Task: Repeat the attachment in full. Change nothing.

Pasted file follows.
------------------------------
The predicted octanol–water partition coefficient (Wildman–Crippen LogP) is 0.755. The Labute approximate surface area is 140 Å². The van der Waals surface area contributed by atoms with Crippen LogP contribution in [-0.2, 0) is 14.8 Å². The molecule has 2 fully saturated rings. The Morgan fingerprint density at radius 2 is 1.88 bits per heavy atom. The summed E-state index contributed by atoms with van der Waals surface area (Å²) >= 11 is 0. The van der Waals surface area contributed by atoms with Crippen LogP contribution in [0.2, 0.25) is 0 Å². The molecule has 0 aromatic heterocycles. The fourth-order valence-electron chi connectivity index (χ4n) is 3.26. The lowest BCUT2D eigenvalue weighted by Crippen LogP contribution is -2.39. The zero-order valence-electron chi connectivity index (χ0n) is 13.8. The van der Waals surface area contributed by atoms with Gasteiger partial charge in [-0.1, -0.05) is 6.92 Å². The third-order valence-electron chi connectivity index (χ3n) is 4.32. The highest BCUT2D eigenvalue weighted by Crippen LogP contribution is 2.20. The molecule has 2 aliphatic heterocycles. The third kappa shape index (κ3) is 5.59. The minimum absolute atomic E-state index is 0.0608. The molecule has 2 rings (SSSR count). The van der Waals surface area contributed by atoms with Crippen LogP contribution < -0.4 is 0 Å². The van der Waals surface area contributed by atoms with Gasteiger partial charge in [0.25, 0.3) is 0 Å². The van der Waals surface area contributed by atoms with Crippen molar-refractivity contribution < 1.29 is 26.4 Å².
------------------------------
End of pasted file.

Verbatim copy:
The predicted octanol–water partition coefficient (Wildman–Crippen LogP) is 0.755. The Labute approximate surface area is 140 Å². The van der Waals surface area contributed by atoms with Crippen LogP contribution in [-0.2, 0) is 14.8 Å². The molecule has 2 fully saturated rings. The Morgan fingerprint density at radius 2 is 1.88 bits per heavy atom. The summed E-state index contributed by atoms with van der Waals surface area (Å²) >= 11 is 0. The van der Waals surface area contributed by atoms with Crippen LogP contribution in [0.2, 0.25) is 0 Å². The molecule has 0 aromatic heterocycles. The fourth-order valence-electron chi connectivity index (χ4n) is 3.26. The lowest BCUT2D eigenvalue weighted by Crippen LogP contribution is -2.39. The zero-order valence-electron chi connectivity index (χ0n) is 13.8. The van der Waals surface area contributed by atoms with Gasteiger partial charge in [-0.1, -0.05) is 6.92 Å². The third-order valence-electron chi connectivity index (χ3n) is 4.32. The highest BCUT2D eigenvalue weighted by Crippen LogP contribution is 2.20. The molecule has 2 aliphatic heterocycles. The third kappa shape index (κ3) is 5.59. The minimum absolute atomic E-state index is 0.0608. The molecule has 2 rings (SSSR count). The van der Waals surface area contributed by atoms with Crippen LogP contribution < -0.4 is 0 Å². The van der Waals surface area contributed by atoms with Gasteiger partial charge in [0.25, 0.3) is 0 Å². The van der Waals surface area contributed by atoms with Crippen molar-refractivity contribution < 1.29 is 26.4 Å².